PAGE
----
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ItemAn evaluation of timber drying problems in terms of permeability and fine structureKininmonth, John Alexander (1931-) ( 1970)The relationships of difference in rate of drying to permeability and wood structure were determined for two angiosperms and one gymnosperm. These investigations took two particular drying problems as a basis for study and attempted to explain why: - heartwood of Nothofagus fusca (red beech) takes many times longer to dry than sapwood. - green sapwood of Pinus radiata (radiata pine) dries readily but, if dried and pressure-treated with water-borne preservatives, its subsequent drying is greatly retarded. Test material was used from 14 trees of N.fusca from New Zealand, four trees of Eucalyptus regnans (mountain ash) and seven trees of P.radiata from Victoria, Australia and the experimental work was carried out under three headings: (a) Unidirectional drying. Small specimens, sealed on all except one pair of grain faces, were dried in a laboratory kiln at temperatures up to 60C. Comparisons were made between radial and tangential drying in sapwood and heartwood or in green and resaturated specimens; effects of treatments such as steaming were also assessed. Moisture gradients were determined to show the contribution of free water movement to overall drying. (b) Permeability studies. A method was developed to measure the transverse permeability of green wood to the flow of micro-filtered water; established methods were used for longitudinal permeability. Data for P.radiata met the requirements allowing application of Darcy's Law for flow of fluids through inert porous media and N.fusca approximated them. Pathways of flow were determined with chemical stains. (c) Wood structure. The transmission electron microscope was used to compare the appearance of pit membranes and the cell walls in sapwood and heartwood of N.fusca. In P.radiata, emphasis was on determining the percentage of bordered pits that were aspirated in sapwood - green, after drying and resaturation and after various treatments - and relating this to differences in drying and permeability. The main conclusions drawn from this study are: (a) The green sapwood of N.fusca and E.regnans is permeable to micro-filtered water in the radial and tangential directions. After drying and resaturation, the permeability of N.fusca is unchanged but that of E.regnans is drastically reduced, particularly in the tangential direction. The heartwood of both species is impermeable when tested at a pressure differential of 40 cm.Hg. (b) Differences in the permeability of N.fusca can be explained by differences in the appearance of pit membranes in sapwood and heartwood: in heartwood, the membrane surfaces are usually completely occluded when viewed as replicas in a transmission electron microscope; in sapwood, the surfaces are always less occluded often exhibiting a clean primary well texture. It is inferred from studying the effects of various extraction treatments that the pit membrane surfaces in sapwood are less occluded than indicated by the appearance of replicas. (c) Plasmodesmata may provide pathways for mass movement of liquids in the radial direction in the wood, but, in other pits, without obvious pores, permeability probably results from movement through the general structure of the pit membrane. (d) Heartwood of N.fusca takes several times longer to dry than sapwood because of its reduced permeability coupled with lower rates of moisture diffusion. (e) Contrary to previous reports, at least 80 percent of the bordered pits in green sapwood of P.radiata are open, irrespective of distance from the outside of the tree. After drying and resaturation most pits are aspirated and the wood is much less permeable than in the green state. (f) The condition of the bordered pits has an effect on the rate of drying in the tangential direction - causing a marked reduction in resaturated material - but has no appreciable effect on radial drying which is little different in green or resaturated wood.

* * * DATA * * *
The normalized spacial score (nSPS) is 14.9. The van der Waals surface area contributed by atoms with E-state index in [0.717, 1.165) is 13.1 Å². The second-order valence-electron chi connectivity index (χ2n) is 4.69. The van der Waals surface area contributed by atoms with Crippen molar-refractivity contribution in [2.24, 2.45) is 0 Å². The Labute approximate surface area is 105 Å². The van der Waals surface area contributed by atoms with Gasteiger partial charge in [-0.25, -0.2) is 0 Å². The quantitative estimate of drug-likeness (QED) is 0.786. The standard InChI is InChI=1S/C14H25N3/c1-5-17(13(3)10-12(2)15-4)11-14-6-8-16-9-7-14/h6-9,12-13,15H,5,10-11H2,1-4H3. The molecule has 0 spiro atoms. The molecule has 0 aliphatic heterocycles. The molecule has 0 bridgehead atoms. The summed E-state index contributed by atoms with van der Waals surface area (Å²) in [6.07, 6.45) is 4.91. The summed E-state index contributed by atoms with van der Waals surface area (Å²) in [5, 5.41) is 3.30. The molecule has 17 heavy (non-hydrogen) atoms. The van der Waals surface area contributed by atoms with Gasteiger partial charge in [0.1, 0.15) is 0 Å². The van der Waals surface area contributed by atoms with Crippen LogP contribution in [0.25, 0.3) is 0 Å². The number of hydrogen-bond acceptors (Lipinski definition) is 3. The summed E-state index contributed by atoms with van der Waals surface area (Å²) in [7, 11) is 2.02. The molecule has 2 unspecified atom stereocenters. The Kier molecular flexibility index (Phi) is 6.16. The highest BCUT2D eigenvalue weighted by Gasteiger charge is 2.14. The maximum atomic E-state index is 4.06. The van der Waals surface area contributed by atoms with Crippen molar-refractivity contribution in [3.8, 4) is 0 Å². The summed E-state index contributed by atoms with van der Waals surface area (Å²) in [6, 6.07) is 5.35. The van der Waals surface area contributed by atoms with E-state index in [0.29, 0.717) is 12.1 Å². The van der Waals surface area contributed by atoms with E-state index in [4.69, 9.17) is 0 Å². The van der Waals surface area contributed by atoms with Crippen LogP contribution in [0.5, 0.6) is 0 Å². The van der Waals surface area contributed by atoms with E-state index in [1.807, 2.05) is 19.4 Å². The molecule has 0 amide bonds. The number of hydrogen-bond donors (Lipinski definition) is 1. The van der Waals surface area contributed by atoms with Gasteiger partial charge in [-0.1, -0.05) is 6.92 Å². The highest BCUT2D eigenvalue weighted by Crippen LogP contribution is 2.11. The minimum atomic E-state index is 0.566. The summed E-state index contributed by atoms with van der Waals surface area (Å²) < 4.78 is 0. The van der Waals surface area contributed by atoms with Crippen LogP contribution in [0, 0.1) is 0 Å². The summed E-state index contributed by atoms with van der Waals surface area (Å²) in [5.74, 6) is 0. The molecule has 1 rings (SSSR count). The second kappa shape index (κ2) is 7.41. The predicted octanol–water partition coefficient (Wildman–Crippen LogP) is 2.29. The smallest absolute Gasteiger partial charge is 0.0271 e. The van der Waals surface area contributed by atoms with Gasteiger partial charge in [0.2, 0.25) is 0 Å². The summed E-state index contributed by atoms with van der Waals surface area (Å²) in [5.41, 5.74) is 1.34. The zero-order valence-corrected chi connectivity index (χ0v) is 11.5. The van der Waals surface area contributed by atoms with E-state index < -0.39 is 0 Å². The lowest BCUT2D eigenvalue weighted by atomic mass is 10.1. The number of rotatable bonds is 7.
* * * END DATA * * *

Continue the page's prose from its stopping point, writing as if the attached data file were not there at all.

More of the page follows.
ItemThe dynamics of growth in even-aged stands of Eucalyptus obliqua (l'herit)Curtin, Richard Anthony ( 1968)The genus Eucalyptus contains a large number of species suitable for the commercial production of timber, but the history of their forest management is comparatively recent, being initially founded on traditional European experience. Despite this tradition and the fact that many species have certain silvicultural properties in common distinguishing them from other timber producing genera (Jacobs, 1955), there already exists a diversity in silvicultural systems, even for the one species or species association in a single region. This diversity appears to be associated with the development history of the forest region, because there has been a general tendency to perpetuate the characteristic forest structure of a particular area at the time that planned management was commenced. This structure has varied from extensive areas of even-aged stands of a single species to intimate mixtures of species of all ages and sizes in association. The variation in forest structure appears to have developed largely from a diversity in the history of settlement and early exploitation. Fire history, access history, intensity and frequency of past utilization have all played a prominent role in forming the characteristic forest structure of a particular area. Regardless of whether growing in regular or irregular forests, the determination of tree and stand age for the majority of eucalypts is extremely difficult or even impossible. The identification of annual rings is reasonably reliable only for those species growing in subalpine and alpine climatic zones of Australia. Therefore, in the absence of adequate compartment and stand history records, management planning in the eucalypts must be based on methods which do not require precise knowledge of tree and stand age. While age is not normally required for the management of irregular forests, it has been fundamental to the planned management of even-aged forests. The ability to distinguish sites of differing productive capacities is an important aid in forest management. The most popular method of site classification is the site index, which gives stand height at a particular reference age. If age is unknown this method cannot be used and alternative methods of site quality determination have not yet been developed for the eucalypts. (From Introduction)